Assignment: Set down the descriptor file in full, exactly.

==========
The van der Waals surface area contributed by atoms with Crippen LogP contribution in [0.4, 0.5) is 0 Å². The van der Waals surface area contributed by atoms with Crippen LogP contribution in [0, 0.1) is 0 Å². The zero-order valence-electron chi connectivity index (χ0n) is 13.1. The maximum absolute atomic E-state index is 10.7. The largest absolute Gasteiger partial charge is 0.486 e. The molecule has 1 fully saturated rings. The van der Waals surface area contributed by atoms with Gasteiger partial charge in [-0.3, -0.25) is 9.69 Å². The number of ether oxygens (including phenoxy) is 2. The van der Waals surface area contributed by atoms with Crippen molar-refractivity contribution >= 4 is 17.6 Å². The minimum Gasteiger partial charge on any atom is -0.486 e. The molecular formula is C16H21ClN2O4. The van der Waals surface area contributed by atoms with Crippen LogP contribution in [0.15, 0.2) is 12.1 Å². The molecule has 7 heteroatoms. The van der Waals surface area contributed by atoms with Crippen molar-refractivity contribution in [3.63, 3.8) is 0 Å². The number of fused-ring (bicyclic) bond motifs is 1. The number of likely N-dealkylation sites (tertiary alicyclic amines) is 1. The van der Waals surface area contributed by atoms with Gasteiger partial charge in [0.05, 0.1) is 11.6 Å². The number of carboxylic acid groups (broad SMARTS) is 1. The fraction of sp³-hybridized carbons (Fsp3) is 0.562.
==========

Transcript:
The van der Waals surface area contributed by atoms with Crippen LogP contribution in [0.4, 0.5) is 0 Å². The van der Waals surface area contributed by atoms with Crippen LogP contribution in [0, 0.1) is 0 Å². The zero-order valence-electron chi connectivity index (χ0n) is 13.1. The maximum absolute atomic E-state index is 10.7. The largest absolute Gasteiger partial charge is 0.486 e. The molecule has 1 fully saturated rings. The van der Waals surface area contributed by atoms with Gasteiger partial charge in [-0.3, -0.25) is 9.69 Å². The number of ether oxygens (including phenoxy) is 2. The van der Waals surface area contributed by atoms with Crippen molar-refractivity contribution >= 4 is 17.6 Å². The minimum Gasteiger partial charge on any atom is -0.486 e. The molecular formula is C16H21ClN2O4. The van der Waals surface area contributed by atoms with Crippen LogP contribution in [0.15, 0.2) is 12.1 Å². The molecule has 7 heteroatoms. The van der Waals surface area contributed by atoms with Crippen molar-refractivity contribution in [3.63, 3.8) is 0 Å². The number of fused-ring (bicyclic) bond motifs is 1. The number of likely N-dealkylation sites (tertiary alicyclic amines) is 1. The van der Waals surface area contributed by atoms with Gasteiger partial charge in [0.05, 0.1) is 11.6 Å². The number of carboxylic acid groups (broad SMARTS) is 1. The fraction of sp³-hybridized carbons (Fsp3) is 0.562.